Management Articles


Business Dashboard

By: Gary Lockwood

Gary Lockwood is an experienced business coach, facilitator, speaker and an author with dozens of informative articles and reports published. He specializes in helping business professionals achieve breakthroughs in their business. Gary has over thirty years of experience in the business world, including technology, sales and marketing, management consulting, business planning and corporate training. He has held senior executive positions in several companies and has started a few successful companies of his own. You can learn more about him at his Web site,

When you are driving down the road, a quick glance at your car's dashboard gives you a lot of information. In an instant, you know how fast you're going, how much fuel you have remaining and whether the engine is overheating.

Your dashboard tells you the total miles the car has been driven and often, the mileage of this particular trip. Your peek at the dashboard allows you to see the time of day, whether your lights are on (or bright) and if the turn indicators are flashing.

All this information is available by a fleeting look at the dashboard. Many new car dashboards offer even more useful data and indicators.

One of my clients, Bruce, is CEO of a very efficient manufacturing company. Bruce has created a dashboard for his business.

With one quick look, Bruce can see total sales this month and year-to-date. He gets a reading of his backlog, amount of overtime consumed and his on-time-delivery measurements.

At a glance, Bruce's business dashboard shows him his up-to-the-minute profitability figures, the percentage of production capacity scheduled for the next 30 days, and a dozen other key performance

Bruce can drive his company by using the information on his business dashboard.

What are you looking at as you're driving your company? Do you drive your company (or your car) blindly? How easily (and quickly) can you get crucial information on all your key performance

One of my clients (let's call him Mike) was telling me how important it is to him that he sells long-term maintenance contracts, not just ad hoc projects.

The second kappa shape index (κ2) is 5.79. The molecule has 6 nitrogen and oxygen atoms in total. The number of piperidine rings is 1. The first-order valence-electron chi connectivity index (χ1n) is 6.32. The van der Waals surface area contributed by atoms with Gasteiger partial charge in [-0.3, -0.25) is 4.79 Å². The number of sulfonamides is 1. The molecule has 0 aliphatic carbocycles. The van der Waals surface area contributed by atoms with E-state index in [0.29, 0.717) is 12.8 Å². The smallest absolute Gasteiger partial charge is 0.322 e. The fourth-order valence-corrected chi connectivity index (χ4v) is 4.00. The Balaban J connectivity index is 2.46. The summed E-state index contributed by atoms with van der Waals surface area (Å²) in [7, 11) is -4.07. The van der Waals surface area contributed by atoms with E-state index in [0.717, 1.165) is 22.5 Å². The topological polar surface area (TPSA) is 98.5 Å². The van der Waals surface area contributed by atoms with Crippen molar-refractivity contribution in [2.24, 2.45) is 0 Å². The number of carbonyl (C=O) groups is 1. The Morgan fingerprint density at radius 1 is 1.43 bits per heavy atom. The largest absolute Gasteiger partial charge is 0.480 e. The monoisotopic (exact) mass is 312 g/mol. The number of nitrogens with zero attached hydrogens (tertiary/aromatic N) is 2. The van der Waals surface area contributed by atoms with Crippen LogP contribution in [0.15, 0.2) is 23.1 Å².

Makes sense. The long-term contracts provide some stability and
predictable cash flow. They assist in getting closer to his clients.
They also help him to borrow funds more easily.

So far, so good.

When I asked him how many of these long-term maintenance contracts he has already, he couldn't tell me. He didn't know! He said he's been too busy to track the number of such agreements.

Wait a minute! If this type of agreement is so important to Mike's growth strategy, how can he not know the status?

The fact is that most owners and CEOs know what's important to their enterprise, but can't (or don't) measure those things.

You've heard the old maxim: "You can't manage what you don't measure."

Here's my suggestion: Identify the five to ten key measurements and key performance indicators that are important and essential for your business.

Set up an active system to measure and track these indicators. This could consist of a couple of pages of printed reports or it can be as sophisticated as a web-based, interactive, real-time display.

The important thing is that you get this data daily. It should show only the key performance indicators (with details easily available elsewhere). Ideally, the data would be color-coded to show which of the indicators are in the "red zone" (needs immediate attention), in the "yellow zone" (caution) or in the "green zone" (OK and as-budgeted).

Use your business dashboard each day to decide which areas of your operation you should be concerned about and which are candidates for longer-term strategy. Look for the indicators that suggest a delegation of enhancement projects. Watch the trend lines.

Chances are, you'll get what you're looking for - improvements in these areas.

With your business dashboard, you will drive your business with confidence.

© 2002 BizSuccess All rights reserved. No duplication.

Other Articles by Gary Lockwood

The author assumes full responsibility for the contents of this article and retains all of its property rights. ManagerWise publishes it here with the permission of the author. ManagerWise assumes no responsibility for the article's contents.


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